# 11

Hi everyone. I'm Ben Reinhardt, a technologist trying to enable more amazing science fiction to become reality. Professionally, I'm the CEO of Speculative Technologies, a nonprofit research organization that's working towards an abundant, wonder-filled future by unlocking powerful materials and manufacturing technologies that don't have a home in other institutions. In the past, I've helped people start companies in Singapore, worked in Silicon Valley at a unicorn startup, a VC firm, and my own failed startup; hung out at NASA while doing a PhD in Space Robotics; and got a bachelor of science in history. Some of my more well-known writing concerns how DARPA works, private ARPAs, and energy abundance

Ask me anything! I will be here Tuesday, February 21st. Use the comments below to add questions, and upvote any questions you'd like to see me answer.

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What is the roadmap, as far as we can see it, to the kind of nanotech envisioned in J. Storrs Hall's books (Where Is My Flying Car? and earlier Nanofuture)? What are the big unsolved problems? What are the most promising approaches or near-term goals?

I think the problem is that we don't have a clear roadmap -- if we did it would be much easier to execute on it.  In the limit, what Hall (and Drexler before him) describes is physically possible but transients matter and nobody has done a great job describing the intermediate technologies.

Throat clearing aside, here are some of my personal hunches (I don't think there are any clear consensuses):

• Use a combination of our existing tools for manipulating matter with nanoscale precision to start building multi-component and approach nanoscale systems that we can interface with from the macroscale: lithography, DNA origami, proteins, molecular machines. [Dropping a placeholder to include a link to Drexlers paper from the 90s combining proteins and AFM tips, and Tuberfelds work on DNA origami 3D printers]
• Use these systems to at first start modifying macroscale objects: maybe making extremely precise edges to turbine blades, or something that can't be done any other way
• Eventually expand to making things full cloth with them, with increasing scope and precision.

There are so many big unsolved problems! Frankly I think the biggest ones are some combination of experiments taking a long time to do and then measure what happened and then trust those measurements, the difficulty of simulating what will happen in lieu of experiments, both of which lead to extreme difficulty building any sort of intuition for the affordances of nanoscale systems, which makes it hard for people to build systems. That's a rather abstract answer, but beyond "creating covalent bonds exactly where we want them" I'm not even sure we know what the right concrete unsolved problems are.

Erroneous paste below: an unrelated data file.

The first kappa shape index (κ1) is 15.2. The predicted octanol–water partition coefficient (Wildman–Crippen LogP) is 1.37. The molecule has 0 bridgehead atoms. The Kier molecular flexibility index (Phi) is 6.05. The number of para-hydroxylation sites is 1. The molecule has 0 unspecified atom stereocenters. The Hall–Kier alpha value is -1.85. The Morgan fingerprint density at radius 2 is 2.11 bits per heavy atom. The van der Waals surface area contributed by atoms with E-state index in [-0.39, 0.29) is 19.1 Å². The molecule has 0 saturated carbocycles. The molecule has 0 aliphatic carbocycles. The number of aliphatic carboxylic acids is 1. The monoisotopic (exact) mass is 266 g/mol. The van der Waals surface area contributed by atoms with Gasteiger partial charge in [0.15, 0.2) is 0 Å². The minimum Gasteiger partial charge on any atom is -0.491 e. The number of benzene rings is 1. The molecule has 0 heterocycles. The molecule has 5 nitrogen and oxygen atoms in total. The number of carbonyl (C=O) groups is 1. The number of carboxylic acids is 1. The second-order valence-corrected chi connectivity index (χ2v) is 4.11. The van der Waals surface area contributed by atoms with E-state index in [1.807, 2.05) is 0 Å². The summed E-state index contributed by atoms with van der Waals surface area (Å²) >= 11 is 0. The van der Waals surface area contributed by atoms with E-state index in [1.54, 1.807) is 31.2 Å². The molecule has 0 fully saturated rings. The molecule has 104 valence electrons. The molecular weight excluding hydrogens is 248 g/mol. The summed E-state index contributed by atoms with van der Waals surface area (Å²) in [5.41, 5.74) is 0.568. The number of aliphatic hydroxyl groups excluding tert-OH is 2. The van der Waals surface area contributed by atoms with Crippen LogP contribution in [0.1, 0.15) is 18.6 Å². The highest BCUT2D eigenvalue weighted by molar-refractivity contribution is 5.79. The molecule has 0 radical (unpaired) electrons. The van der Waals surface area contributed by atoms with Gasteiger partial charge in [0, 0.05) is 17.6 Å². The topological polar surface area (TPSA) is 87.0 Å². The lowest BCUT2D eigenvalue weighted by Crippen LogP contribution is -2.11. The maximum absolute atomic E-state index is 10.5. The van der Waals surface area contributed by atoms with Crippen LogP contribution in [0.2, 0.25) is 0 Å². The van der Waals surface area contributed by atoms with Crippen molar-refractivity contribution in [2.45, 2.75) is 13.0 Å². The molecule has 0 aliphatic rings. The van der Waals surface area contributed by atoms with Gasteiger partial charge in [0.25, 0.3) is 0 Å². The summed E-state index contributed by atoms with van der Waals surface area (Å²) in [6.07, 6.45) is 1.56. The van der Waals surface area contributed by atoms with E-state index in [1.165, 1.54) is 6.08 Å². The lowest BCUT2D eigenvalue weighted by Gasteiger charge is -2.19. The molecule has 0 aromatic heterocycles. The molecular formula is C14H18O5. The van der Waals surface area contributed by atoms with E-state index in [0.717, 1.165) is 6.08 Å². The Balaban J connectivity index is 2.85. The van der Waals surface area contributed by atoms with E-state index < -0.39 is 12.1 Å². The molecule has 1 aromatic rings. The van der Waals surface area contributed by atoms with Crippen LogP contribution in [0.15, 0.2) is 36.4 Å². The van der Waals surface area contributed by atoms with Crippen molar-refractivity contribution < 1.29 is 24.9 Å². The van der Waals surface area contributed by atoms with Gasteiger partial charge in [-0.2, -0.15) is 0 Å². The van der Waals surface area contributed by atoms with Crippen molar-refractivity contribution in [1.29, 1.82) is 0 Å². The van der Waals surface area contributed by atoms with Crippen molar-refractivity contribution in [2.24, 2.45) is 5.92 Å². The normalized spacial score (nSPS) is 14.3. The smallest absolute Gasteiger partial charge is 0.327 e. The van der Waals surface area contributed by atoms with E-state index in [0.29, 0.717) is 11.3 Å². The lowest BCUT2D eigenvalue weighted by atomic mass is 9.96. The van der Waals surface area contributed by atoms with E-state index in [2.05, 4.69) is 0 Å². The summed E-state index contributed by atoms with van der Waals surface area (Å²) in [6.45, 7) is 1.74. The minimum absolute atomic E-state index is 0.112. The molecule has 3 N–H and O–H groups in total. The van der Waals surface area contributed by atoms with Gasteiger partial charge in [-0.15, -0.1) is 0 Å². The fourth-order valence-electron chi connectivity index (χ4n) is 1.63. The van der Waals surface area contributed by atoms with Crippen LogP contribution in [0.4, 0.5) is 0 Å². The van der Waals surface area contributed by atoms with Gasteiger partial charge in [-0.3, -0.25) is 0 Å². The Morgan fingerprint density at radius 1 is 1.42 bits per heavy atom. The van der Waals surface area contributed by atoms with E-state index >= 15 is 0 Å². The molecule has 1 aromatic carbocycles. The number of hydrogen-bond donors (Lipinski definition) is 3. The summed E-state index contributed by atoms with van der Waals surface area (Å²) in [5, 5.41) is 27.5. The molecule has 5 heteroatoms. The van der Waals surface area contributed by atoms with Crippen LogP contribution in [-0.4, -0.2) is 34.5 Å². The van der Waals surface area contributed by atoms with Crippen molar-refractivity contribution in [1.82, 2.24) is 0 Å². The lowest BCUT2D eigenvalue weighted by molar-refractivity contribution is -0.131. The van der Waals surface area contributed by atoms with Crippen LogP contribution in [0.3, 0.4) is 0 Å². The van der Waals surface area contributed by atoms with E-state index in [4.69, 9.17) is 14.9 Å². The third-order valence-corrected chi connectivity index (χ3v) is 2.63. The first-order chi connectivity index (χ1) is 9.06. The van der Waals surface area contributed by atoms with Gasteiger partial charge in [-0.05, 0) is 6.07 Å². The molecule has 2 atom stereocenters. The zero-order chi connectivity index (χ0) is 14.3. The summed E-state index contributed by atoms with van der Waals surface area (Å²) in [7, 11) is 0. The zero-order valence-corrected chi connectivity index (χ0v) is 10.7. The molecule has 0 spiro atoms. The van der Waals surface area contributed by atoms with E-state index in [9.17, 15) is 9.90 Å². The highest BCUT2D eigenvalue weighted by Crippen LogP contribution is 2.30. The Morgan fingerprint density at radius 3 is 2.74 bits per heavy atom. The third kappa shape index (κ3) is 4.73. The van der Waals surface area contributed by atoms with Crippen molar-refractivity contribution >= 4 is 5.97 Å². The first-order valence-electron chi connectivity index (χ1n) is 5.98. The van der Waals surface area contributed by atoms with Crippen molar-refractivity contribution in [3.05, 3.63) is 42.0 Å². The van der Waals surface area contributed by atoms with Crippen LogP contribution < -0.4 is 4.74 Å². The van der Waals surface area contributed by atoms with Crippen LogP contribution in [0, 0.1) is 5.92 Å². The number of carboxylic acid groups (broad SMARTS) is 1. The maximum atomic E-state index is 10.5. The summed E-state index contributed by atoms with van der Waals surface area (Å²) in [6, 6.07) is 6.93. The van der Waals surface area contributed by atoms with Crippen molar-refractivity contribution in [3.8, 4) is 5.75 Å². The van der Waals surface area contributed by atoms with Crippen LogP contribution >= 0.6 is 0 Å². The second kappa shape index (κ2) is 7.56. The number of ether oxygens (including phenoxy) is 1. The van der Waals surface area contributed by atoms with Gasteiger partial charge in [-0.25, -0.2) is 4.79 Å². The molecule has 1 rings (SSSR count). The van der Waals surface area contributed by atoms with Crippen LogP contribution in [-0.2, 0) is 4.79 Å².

Two approaches I'm personally excited about:

1. Using something like DNA origami to template nanoscale building blocks (that could be proteins or other things) -- you can get atomic precision on very small "pieces" and then if you can put those pieces together in a deterministic way, you could get larger pieces with the same precision. If you could then functionalize those pieces, you could very ambitiously have a nanoscale "factory" that does several steps of a reaction or something similar. (I am talking my own book to some extent here: we're running a program to tackle this approach at Spectech)
2. Interfacing silicon and proteins. Photolithography is great at going from  m to  m and proteins are a great way of going from  to  m. By bridging the two we could potentially have something that enables you to directly interface with single atoms via a keyboard at scale.

How would you allocate $1-10m personally towards maximising progress? Would a FRO or PARPA be the right choice over say angel investing in startups or funding smaller research projects? After a lot of research, I think that one of the most effective ways of allocating order one-$100M towards progress is to enable materials and manufacturing technology research that could shift paradigms but doesn't have a home in current institutions. Those conclusions come from a couple of observations:

• A ton of progress is driven by the second order effects of technologies: haber bosch, intended to remove german dependence on south american guano contributed a huge amount to solving overpopulation, etc.
• The technologies that most often have those second order effects are how we make things and the stuff we make those things from (ie. materials and manufacturing)
• These technologies require systems research, which in turn needs more coordination than academic incentives provide but is still too uncertain for startups.

Unsurprisingly, that's the strategy we're pursuing at Speculative Technologies.

That being said, I'm not a fan of some sort of global prioritization of funding. While in practice everybody must make it, I think that the best thing for one person to spend towards might not be the same as for another person.

I do think on the margin additional money towards startups or small projects (<\$100k) isn't as helpful as pooling money together with other people to enable a discretely larger or longer project. That could take the form of giving one person ~10 years of guaranteed funding, enabling a team of ~5 people over two or three years, or building a serious piece of infrastructure for a group of weirdos.

How much pressure is currently being applied to Congress to break some of the bottlenecks on energy abundance? How much more is needed?

Not an expert, but as far as I can tell, nowhere near enough! There's some rumbling about making it easier to build nuclear and folks like Jamie Beard and Eli Dourado are doing admirable work to make it easier to drill geothermal, but for the most part people don't even think seriously about the counterfactual that we could have orders of magnitude more energy and what that would unlock.

What's your theory of management going in to Speculative Technologies?

What advances in material science would have to occur for it to be as exciting to investors and average people as software? i.e. is the world of bits going to remain the dominant arena of novel creations for the next century?

If by "investors" you mean venture capitalists, I'm not sure that material science will ever be as exciting as software -- the margins on software are too high and the timescales are so short. Maybe if someone cracked truly automated generative materials.